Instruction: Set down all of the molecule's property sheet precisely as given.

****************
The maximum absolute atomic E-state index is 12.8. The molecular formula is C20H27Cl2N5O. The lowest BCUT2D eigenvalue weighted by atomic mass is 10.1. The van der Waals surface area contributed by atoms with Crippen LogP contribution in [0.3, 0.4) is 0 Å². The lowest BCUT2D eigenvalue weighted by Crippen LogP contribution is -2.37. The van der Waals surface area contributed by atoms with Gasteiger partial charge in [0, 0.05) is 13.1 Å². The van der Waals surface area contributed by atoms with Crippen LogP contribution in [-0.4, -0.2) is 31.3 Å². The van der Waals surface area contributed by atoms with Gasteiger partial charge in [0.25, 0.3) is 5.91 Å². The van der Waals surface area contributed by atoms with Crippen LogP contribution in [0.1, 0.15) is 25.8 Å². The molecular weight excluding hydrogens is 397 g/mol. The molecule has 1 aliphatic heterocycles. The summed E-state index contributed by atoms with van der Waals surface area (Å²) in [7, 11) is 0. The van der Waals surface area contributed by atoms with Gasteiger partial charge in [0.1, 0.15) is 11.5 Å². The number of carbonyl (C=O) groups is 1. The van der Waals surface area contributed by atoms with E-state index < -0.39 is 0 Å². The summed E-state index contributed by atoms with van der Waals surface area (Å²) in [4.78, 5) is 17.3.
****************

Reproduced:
The maximum absolute atomic E-state index is 12.8. The molecular formula is C20H27Cl2N5O. The lowest BCUT2D eigenvalue weighted by atomic mass is 10.1. The van der Waals surface area contributed by atoms with Crippen LogP contribution in [0.3, 0.4) is 0 Å². The lowest BCUT2D eigenvalue weighted by Crippen LogP contribution is -2.37. The van der Waals surface area contributed by atoms with Gasteiger partial charge in [0, 0.05) is 13.1 Å². The van der Waals surface area contributed by atoms with Crippen LogP contribution in [-0.4, -0.2) is 31.3 Å². The van der Waals surface area contributed by atoms with Gasteiger partial charge in [0.25, 0.3) is 5.91 Å². The van der Waals surface area contributed by atoms with Crippen LogP contribution in [0.1, 0.15) is 25.8 Å². The molecular weight excluding hydrogens is 397 g/mol. The molecule has 1 aliphatic heterocycles. The summed E-state index contributed by atoms with van der Waals surface area (Å²) in [7, 11) is 0. The van der Waals surface area contributed by atoms with Gasteiger partial charge in [0.1, 0.15) is 11.5 Å². The number of carbonyl (C=O) groups is 1. The van der Waals surface area contributed by atoms with E-state index < -0.39 is 0 Å². The summed E-state index contributed by atoms with van der Waals surface area (Å²) in [4.78, 5) is 17.3.